Working a Bit with ImageReady
Working With Graphics. If you have done any surfing on the web you know there are a lot of reasons for developing higher quality images in your webs. For example
to name a very few.
While FrontPage includes some image editing capabilities, it is not known for having the highest quality image development capabilities. Adobe and Macromedia are probably the largest and best competitors in this market. Since I have been a user of Adobe products for many years and I prefer their more "artistic" approach I tend to stay with them. But there is a lot to be said for the Macromedia suite of products. In fact, I've been an on-and-off user of Macromedia Flash for developing animations. But, now I will give a quick overview of some features in an Adobe product called ImageReady. The basic features I am about to survey are something you should find in almost any image processor.
My sense is that ImageReady was developed as a midrange product. Unfortunately it seems to have been subsumed by a market of either much higher priced or much lower priced products. Regardless of this, it has a very nice range of features for working with graphics and preparing things for the web. We will survey only a very few of these features.
Making a Screen Image. One of the features that I use most often, particularly in teaching, is making a web image of the screen. For example, I am currently typing this page in FrontPage and the following is a reduced image of my current screen.
|The process for doing this is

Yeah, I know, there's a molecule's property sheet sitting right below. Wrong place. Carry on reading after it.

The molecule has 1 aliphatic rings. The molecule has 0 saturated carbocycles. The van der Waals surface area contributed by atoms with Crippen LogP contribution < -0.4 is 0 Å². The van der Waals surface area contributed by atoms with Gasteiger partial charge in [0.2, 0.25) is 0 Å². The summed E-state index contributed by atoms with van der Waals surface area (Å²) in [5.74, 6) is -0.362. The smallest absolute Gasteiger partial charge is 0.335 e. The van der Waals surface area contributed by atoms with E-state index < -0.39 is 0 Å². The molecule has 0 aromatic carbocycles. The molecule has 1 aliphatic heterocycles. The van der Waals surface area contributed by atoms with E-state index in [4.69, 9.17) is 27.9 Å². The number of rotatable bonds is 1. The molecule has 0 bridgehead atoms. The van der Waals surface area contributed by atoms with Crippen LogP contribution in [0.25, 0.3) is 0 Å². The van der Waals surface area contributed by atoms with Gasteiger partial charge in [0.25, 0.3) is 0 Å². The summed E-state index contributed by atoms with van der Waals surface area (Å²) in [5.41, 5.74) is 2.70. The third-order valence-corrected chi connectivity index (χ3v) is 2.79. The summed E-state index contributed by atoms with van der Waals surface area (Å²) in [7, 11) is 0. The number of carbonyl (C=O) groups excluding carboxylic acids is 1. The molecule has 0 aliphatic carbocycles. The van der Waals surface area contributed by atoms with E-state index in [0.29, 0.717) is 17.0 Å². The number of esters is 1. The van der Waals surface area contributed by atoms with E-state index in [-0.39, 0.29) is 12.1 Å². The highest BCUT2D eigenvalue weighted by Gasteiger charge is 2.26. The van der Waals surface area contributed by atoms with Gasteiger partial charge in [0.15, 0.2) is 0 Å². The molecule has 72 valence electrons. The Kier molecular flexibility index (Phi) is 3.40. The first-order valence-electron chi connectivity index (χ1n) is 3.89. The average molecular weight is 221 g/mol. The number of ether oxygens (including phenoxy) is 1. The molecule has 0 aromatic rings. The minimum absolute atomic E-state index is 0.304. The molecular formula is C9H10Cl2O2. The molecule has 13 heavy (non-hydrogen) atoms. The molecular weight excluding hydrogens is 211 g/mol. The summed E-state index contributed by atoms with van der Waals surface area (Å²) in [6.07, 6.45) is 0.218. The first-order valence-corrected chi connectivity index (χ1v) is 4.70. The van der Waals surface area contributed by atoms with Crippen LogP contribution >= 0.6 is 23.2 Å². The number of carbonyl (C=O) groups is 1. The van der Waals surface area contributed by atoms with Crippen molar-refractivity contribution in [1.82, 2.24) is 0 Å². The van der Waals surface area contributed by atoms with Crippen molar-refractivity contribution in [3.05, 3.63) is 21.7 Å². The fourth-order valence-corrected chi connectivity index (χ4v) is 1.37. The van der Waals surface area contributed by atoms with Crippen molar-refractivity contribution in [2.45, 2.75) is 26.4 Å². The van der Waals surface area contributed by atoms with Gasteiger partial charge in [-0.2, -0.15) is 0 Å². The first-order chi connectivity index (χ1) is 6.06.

You should now see something like the following on your screen.
|Now in order to "optimize"
the image, which is Adobe jargon for converting the file format to JPG
or GIF, you need to follow these
You should see the following.
|Notice that GIF and
JPEG are the two first
entries. We will not discuss the PNG which are an attempt to get
JPEG quality at GIF resource demand levels. Remember, in general,
JPEGs will be a bit larger, but give you better representation of
subtler color changes for things such as photographs. If you have
more blockish color areas then GIF gives you better representation while
requiring fewer resources.
|Now you want to
So this completes creating a screen image.
Cropping and Resizing an Image. Having done this, you may have noticed that I have definitely cropped certain screen images to focus in on a particular portion of the image. It should also be obvious that I have resized most of the images I have used so far, mainly because they are larger or smaller than they would actually appear on a screen in practice.
The tools window looks like the following image.
Marquee Tool - used for cropping
|There are a very large variety of
tools and I have given names to just a few of them. Some of them
have very familiar icons. In order to make sure you have the tools
you need to
Now we are going to make use of the Crop Tool or Marquee Tool as Adobe calls it. This allows you to crop the image.
This should look something like the following
|Now you want to
This should leave you with the image you've selected. Now if you want to resize it you should
You should get a dialogue window/form that looks like the following.
|Now you can adjust the size of the
photo by either changing the Width:
or Height:. You can do this
with the original proportions maintained by leaving the checkbox
checked, or unchecking it. Remember, most screens are 1024 pixels
wide and 768 pixels high. Slightly older representations are 800
by 600. But keep in mind pixel resolutions are increasing
Well, there is an awful lot more I could do just in ImageReady, but these basics are something that you are almost surely going to need to do in some image processor.